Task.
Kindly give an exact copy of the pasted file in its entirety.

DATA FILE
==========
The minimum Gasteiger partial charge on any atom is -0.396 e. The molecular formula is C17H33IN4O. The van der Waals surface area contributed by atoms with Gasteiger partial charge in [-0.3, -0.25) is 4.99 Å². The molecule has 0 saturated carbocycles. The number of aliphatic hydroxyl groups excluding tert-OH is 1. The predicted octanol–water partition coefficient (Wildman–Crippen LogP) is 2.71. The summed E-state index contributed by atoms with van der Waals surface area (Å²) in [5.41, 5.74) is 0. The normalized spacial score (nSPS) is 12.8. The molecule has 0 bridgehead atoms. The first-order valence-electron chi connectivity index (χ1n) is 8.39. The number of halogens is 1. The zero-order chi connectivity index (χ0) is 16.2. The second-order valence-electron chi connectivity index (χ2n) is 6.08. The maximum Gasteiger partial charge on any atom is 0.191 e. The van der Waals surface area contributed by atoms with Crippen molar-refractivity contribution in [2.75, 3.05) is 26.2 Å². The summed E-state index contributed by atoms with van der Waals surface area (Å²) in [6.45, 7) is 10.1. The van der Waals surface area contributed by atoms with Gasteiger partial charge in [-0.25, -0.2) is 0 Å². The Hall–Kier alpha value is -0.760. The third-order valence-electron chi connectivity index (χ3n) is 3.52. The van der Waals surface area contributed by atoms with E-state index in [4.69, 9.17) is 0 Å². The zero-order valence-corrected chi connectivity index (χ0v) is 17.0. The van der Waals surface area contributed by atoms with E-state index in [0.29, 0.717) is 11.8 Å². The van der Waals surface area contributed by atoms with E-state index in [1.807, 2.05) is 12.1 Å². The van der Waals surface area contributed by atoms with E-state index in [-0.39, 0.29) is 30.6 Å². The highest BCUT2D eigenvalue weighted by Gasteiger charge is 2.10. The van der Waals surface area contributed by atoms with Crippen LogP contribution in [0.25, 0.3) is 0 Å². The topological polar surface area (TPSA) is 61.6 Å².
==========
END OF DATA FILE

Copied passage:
The minimum Gasteiger partial charge on any atom is -0.396 e. The molecular formula is C17H33IN4O. The van der Waals surface area contributed by atoms with Gasteiger partial charge in [-0.3, -0.25) is 4.99 Å². The molecule has 0 saturated carbocycles. The number of aliphatic hydroxyl groups excluding tert-OH is 1. The predicted octanol–water partition coefficient (Wildman–Crippen LogP) is 2.71. The summed E-state index contributed by atoms with van der Waals surface area (Å²) in [5.41, 5.74) is 0. The normalized spacial score (nSPS) is 12.8. The molecule has 0 bridgehead atoms. The first-order valence-electron chi connectivity index (χ1n) is 8.39. The number of halogens is 1. The zero-order chi connectivity index (χ0) is 16.2. The second-order valence-electron chi connectivity index (χ2n) is 6.08. The maximum Gasteiger partial charge on any atom is 0.191 e. The van der Waals surface area contributed by atoms with Crippen molar-refractivity contribution in [2.75, 3.05) is 26.2 Å². The summed E-state index contributed by atoms with van der Waals surface area (Å²) in [6.45, 7) is 10.1. The van der Waals surface area contributed by atoms with Gasteiger partial charge in [-0.25, -0.2) is 0 Å². The Hall–Kier alpha value is -0.760. The third-order valence-electron chi connectivity index (χ3n) is 3.52. The van der Waals surface area contributed by atoms with E-state index in [4.69, 9.17) is 0 Å². The zero-order valence-corrected chi connectivity index (χ0v) is 17.0. The van der Waals surface area contributed by atoms with E-state index in [0.29, 0.717) is 11.8 Å². The van der Waals surface area contributed by atoms with E-state index in [1.807, 2.05) is 12.1 Å². The van der Waals surface area contributed by atoms with E-state index in [-0.39, 0.29) is 30.6 Å². The highest BCUT2D eigenvalue weighted by Gasteiger charge is 2.10. The van der Waals surface area contributed by atoms with Crippen LogP contribution in [0.25, 0.3) is 0 Å². The topological polar surface area (TPSA) is 61.6 Å².